Evolution of fascial closure optimization in damage control laparotomy

Margaret H. Lauerman*, Joseph J. Dubose, Deborah M. Stein, Samuel M. Galvagno, Matthew J. Bradley, Jose Diaz, Thomas M. Scalea

*Corresponding author for this work

Research output: Contribution to journalArticlepeer-review

2 Scopus citations


Management of patients undergoing damage control laparotomy (DCL) involves many surgical, medical, and logistical factors. Ideal patient management optimizing fascial closure with regard to timing and closure techniques remains unclear. A retrospective review of patients undergoing DCL from 2000 to 2012 at an urban Level I trauma center was undertaken. Mortality of DCL decreased over the study period from 62.5 to 34.6 per cent, whereas enterocutaneous fistula rate decreased from 12.5 to 3.8 per cent. Delayed primary fascial closure rate improved from 22.2 to 88.2 per cent. Time to closure (P < 0.001), time to first attempted closure (P < 0.001), and number of explorations (P < 0.001) were associated with ability to achieve delayed primary fascial closure. In subgroup analysis, achievement of delayed primary fascial closure was decreased with time to closure after one week (91.7% vs 52.0%, P = 0.002) and time to first attempted closure after two days (86.5% vs 70.0%, P = 0.042). In multivariate analysis, time to closure (odds ratio: 0.13, 95% confidence interval: 0.04-0.39; P < 0.001) and time to first attempted closure (odds ratio: 0.61, 95% confidence interval: 0.37-0.99; P = 0.046) were the only factors associated with achieving delayed primary fascial closure. Timing of attempted closure plays a significant role in attaining delayed primary fascial closure, highlighting the importance of early re-exploration.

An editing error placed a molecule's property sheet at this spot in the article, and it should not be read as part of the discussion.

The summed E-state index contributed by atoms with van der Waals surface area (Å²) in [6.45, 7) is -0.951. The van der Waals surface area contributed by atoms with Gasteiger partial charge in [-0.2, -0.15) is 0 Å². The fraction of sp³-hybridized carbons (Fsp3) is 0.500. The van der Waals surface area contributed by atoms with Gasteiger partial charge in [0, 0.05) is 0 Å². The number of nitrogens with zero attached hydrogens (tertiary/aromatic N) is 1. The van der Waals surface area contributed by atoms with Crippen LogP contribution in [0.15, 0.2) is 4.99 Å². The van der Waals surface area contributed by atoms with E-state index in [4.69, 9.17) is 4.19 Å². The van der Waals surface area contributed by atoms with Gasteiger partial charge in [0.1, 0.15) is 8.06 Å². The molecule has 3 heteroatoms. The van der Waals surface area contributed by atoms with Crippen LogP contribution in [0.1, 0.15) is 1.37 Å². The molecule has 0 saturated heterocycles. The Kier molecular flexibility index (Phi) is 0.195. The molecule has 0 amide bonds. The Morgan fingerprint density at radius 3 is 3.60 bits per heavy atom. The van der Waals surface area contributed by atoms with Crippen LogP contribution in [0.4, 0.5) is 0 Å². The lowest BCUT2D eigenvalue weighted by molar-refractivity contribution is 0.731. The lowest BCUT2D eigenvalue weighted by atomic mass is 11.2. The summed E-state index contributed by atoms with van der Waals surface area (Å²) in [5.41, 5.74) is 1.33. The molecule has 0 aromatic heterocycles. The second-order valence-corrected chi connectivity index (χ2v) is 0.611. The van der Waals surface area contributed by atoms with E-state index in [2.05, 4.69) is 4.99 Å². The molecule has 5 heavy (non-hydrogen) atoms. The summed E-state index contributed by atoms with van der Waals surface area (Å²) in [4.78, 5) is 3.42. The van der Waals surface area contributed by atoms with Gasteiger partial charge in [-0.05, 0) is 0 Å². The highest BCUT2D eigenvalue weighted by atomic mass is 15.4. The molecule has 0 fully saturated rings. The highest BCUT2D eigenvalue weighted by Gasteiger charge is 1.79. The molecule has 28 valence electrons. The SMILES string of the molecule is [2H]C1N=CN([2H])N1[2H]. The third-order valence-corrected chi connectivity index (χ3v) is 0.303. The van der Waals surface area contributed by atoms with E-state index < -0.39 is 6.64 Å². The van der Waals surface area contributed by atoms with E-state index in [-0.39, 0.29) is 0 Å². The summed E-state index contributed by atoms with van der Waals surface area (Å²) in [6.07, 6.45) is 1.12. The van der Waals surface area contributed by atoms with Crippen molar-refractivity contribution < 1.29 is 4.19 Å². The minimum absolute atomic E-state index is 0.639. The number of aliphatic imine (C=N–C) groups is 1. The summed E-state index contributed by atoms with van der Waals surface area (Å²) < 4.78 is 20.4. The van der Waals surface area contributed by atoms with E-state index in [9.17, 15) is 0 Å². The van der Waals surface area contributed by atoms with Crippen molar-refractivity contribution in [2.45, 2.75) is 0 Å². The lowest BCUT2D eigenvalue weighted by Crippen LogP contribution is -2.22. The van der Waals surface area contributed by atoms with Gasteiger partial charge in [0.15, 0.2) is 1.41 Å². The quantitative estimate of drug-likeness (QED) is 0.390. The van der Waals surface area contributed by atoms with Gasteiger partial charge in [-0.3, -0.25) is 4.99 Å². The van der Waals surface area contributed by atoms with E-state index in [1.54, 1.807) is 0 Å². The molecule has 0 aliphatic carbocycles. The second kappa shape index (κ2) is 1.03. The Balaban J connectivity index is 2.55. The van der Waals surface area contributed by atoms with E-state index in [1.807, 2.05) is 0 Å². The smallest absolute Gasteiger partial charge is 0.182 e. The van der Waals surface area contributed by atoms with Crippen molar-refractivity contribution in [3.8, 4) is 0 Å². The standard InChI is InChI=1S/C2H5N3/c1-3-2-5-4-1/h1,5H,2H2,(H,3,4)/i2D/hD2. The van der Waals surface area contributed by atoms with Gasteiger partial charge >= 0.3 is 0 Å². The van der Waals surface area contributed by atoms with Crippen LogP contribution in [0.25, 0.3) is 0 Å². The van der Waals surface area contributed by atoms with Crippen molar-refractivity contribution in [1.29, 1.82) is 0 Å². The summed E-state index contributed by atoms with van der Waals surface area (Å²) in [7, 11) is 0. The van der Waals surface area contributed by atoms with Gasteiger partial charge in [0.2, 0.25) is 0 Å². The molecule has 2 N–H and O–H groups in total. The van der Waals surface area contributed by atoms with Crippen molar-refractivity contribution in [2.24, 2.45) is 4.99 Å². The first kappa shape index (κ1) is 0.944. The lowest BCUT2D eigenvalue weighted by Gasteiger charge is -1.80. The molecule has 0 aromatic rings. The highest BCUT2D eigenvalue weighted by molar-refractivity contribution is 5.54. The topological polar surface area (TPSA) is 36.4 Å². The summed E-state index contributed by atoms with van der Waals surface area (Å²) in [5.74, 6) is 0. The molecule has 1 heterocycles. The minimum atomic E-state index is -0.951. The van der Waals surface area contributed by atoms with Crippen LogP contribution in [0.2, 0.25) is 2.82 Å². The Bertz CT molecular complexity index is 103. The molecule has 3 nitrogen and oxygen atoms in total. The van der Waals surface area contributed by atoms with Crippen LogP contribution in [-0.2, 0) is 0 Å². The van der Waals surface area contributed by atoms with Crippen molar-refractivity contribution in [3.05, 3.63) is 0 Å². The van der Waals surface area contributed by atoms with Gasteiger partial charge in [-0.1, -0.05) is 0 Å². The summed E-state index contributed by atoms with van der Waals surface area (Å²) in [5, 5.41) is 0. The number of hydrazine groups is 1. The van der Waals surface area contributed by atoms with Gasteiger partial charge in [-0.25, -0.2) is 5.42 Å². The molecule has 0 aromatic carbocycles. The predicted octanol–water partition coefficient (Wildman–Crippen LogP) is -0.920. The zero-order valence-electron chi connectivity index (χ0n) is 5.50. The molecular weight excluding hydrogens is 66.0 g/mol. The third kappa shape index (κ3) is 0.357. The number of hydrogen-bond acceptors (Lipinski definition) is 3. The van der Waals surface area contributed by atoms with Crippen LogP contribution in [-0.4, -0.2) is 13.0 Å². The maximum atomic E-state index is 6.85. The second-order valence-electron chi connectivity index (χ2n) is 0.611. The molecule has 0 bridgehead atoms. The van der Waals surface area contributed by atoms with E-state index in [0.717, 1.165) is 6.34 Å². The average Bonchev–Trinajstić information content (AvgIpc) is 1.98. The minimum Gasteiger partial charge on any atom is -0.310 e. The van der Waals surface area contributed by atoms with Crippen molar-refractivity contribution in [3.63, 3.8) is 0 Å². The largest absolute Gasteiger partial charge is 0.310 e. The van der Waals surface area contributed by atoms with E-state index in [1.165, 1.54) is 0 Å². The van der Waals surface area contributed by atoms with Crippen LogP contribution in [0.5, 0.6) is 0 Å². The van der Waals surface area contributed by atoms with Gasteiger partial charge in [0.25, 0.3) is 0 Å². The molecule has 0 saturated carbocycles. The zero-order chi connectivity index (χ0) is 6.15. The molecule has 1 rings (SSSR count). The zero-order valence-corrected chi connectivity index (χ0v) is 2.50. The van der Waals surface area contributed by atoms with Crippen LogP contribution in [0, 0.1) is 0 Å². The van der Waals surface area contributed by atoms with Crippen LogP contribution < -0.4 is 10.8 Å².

Original languageEnglish
Pages (from-to)1178-1182
Number of pages5
JournalAmerican Surgeon
Issue number12
StatePublished - Dec 2016
Externally publishedYes


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